It was a great season for HAC thanks to the hard work of our staff and volunteers, and the support of our sponsors, funders, and contributors. Click the link to read our 2021-2022 season report.
alaskasnow.org/wp-content/uploads/2022/05/HAC-annual-report-2021-2022.pdf ... See MoreSee Less
That’s a wrap on the 2021-2022 season we would like to thanks our sponsors, members, contributors and supporters for keeping the @hainesavycenter strong and keeping our community safe! You can read the final spring forecast by clicking on Haines at AlaskaSnow.org and continue to submit observations. We would also appreciate feedback, input or to reach out if you like to help out. As always you can donate or become a member by visiting our webpage. Stay safe, have a great summer and see you next season.
#hainesalaska ... See MoreSee Less
It's the time of year when glide cracks are opening up, and could give way at any moment. Best to stay away and out from under them. Luckily, everyone is ok after this slide in southecentral AK.UDATED:
A very large glide avalanche occurred today (around 5pm on April 24th) on Seattle Ridge - the Repeat Offender slide path. The debris overran the lower section of the common motorized uptrack. Several people were in the area and two people were caught in the moving debris. One person was mostly buried, only one arm and the top of their helmet exposed - they were dug out quickly by their group. The other person was not buried and able to dig out their sled. There were no other people involved that we know of and everyone is OK. More details to come tomorrow as we gather additional information.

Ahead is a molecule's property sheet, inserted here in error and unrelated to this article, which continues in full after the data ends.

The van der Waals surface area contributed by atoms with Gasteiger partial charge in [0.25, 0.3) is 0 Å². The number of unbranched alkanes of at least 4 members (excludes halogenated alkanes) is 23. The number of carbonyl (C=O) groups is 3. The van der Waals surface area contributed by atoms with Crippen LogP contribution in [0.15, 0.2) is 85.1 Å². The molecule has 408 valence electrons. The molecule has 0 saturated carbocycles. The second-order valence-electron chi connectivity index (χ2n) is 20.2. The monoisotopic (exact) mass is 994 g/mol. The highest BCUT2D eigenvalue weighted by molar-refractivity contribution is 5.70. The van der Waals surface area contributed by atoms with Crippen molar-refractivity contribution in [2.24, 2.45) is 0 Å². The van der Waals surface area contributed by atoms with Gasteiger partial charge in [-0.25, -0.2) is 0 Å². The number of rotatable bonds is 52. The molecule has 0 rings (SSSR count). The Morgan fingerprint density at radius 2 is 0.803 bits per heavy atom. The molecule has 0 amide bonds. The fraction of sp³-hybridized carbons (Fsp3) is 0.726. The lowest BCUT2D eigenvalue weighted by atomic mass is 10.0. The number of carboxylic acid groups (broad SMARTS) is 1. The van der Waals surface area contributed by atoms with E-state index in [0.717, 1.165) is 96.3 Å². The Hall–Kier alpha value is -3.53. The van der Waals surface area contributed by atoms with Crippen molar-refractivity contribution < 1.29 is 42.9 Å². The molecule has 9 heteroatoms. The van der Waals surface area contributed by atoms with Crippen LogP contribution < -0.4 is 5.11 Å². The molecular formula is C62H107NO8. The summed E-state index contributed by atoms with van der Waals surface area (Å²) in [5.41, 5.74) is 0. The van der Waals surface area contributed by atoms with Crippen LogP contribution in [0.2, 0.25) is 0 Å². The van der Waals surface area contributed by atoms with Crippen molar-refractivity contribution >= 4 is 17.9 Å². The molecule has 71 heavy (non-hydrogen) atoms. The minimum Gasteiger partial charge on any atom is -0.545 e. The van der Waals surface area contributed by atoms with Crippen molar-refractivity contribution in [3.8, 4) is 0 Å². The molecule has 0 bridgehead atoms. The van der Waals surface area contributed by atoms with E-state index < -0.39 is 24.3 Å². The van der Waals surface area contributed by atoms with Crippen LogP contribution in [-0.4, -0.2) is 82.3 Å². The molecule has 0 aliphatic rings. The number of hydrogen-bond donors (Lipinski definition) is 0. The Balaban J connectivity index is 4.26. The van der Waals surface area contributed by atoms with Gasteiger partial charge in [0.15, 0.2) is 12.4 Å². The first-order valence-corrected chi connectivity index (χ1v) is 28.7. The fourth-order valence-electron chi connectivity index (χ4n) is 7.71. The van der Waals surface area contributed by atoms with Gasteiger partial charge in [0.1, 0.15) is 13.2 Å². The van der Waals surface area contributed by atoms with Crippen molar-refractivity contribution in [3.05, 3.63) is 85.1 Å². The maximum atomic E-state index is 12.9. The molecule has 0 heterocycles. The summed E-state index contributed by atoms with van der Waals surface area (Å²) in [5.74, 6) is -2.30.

Thank you to Rusty Allen for sending us this photo. ... See MoreSee Less
This photo from yesterday sums up what we’re up against in our alpine environment. On a northwest aspect at 4500’ a fairly recent natural cornice fall triggered a surface slab that stepped down on an un-supported slope. Cold protected north aspects often hold the best snow late in the season but also can preserve buried weak layers. Cornice failure are the perfect big trigger to get these deeper layers moving. Warm temperatures, strong solar radiation and precipitation will only continue to weaken cornices. Use timing and avoid traveling on or below slopes with significant overhead hazard, especially during the heat of the day.
#springtime ... See MoreSee Less
Shifts towards spring-like conditions in the mountains have been slow as temperatures remain cold and north winds continue to blow. On Monday visible wind transport was observed and cornices grew. Increased daytime warming, solar radiation and any new load are the main concerns as we near May after a long winter season. Time your travel around what aspects are heating up the quickest, or have been recently loaded. Continue to limit your exposure when on slope and beware of overhead objective hazards like rocks, cornices and snowfields.
#overheadexposure ... See MoreSee Less